It takes a lot of chutzpah to want to be President at the age of 46. I guess it take a lot of chutzpah in general, but, for me at least, the age problem is Obama’s, not McCain’s. In an era when 70 is the new 60, McCain’s age doesn’t seem a problem at all. [Aren’t you being a bit self-serving there?-ed. Maybe.]
What’s interesting in this, however, is that both men trumpet being able to cross the line into bi-partisanship but only one of them has actually done it. I have been thinking about that for some time and was pleased to see Chris Wallace digging into the question:
WALLACE: And we are back now with Senator Barack Obama. Senator, one of the central themes of your campaign is that you are a uniter, who will reach across the aisle and create a new kind of politics. Some of your detractors say that you are a paint by the numbers liberal and I’d like to explore this with you.
Over the years, John McCain has broken with his party and risked his career on a number of issues, campaign finance, immigration reform, banning torture. As a president, can you name a hot button issue where you would be willing to cross (ph) Democratic party line and say you know what, Republicans have a better idea here.
OBAMA: Well, I think there are a whole host of areas where Republicans in some cases may have a better idea.
WALLACE: Such as.
OBAMA: Well, on issues of regulation, I think that back in the ’60s and ’70s, a lot of the way we regulated industry was top down command and control. We’re going to tell businesses exactly how to do things.
Blablabla…. Actually, Obama has done pretty near Zippitty Doo Dah in this regard in real life – and what puny amount he did didn’t come within a country mile of “risking his career” on it, as Wallace described McCain. In fact Barack could be called a Profile in Extreme Liberal Traditionalism as opposed to a Profile in Courage, to channel that other forty-something who ran for President in a very different era.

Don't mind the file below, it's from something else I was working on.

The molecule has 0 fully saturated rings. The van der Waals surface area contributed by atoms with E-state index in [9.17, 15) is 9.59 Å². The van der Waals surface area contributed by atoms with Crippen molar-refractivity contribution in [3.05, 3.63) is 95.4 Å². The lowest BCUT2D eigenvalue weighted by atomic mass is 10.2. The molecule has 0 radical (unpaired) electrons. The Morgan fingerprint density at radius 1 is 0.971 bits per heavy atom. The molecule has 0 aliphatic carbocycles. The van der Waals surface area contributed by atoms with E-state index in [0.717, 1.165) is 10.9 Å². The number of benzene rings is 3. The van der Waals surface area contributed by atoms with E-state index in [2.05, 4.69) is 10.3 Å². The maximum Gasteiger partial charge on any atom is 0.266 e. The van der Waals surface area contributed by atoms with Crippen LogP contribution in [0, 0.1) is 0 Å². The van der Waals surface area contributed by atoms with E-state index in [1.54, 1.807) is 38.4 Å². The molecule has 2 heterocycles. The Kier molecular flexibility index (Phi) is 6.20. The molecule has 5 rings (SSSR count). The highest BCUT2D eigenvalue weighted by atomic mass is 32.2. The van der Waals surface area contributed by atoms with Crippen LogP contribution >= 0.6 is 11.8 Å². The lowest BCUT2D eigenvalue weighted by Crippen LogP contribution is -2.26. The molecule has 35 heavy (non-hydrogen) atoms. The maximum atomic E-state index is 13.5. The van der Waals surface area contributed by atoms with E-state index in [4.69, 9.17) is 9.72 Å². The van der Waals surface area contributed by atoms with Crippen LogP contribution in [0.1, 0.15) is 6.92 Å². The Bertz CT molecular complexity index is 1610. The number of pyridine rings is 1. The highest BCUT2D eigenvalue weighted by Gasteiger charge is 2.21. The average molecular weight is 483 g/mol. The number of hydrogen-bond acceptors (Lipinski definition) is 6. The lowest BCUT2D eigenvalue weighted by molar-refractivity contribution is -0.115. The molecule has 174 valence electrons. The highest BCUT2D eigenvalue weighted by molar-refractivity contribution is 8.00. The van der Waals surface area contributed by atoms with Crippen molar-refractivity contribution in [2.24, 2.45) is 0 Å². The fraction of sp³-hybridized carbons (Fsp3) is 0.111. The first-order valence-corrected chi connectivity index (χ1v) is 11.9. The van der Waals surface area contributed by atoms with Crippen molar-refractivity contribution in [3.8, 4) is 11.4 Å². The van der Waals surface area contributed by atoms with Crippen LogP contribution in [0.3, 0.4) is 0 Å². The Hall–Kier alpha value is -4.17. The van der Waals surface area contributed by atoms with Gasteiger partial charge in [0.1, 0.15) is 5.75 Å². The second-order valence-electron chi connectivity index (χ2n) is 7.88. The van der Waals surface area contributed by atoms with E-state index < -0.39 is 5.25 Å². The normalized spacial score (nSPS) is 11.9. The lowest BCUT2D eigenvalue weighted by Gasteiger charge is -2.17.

Of course Obama hasn’t had the chance to prove himself at all in this. And therein lies the point. In this day and age, only someone of unbelievable arrogance would think himself qualified to be President at 46. You can tell me that Kennedy served at the height of the Cold War – the Cuban Missile Crisis and all that – but I was there then and I remember. We had nowhere near the divided country that we have now in the post-Vietnam era. Now… reaching across the aisle, which was once pro-forma, is far more difficult, while being if anything more crucial. Someone who has walked the walk in that regard has the potential to be an invaluable leader. Someone who has just paid it lip service and then walked the other way is suspect from the outset.
MEANWHILE: This should go viral, although I wish the tempo had been a little faster and they flipped a few more cards… oh, well…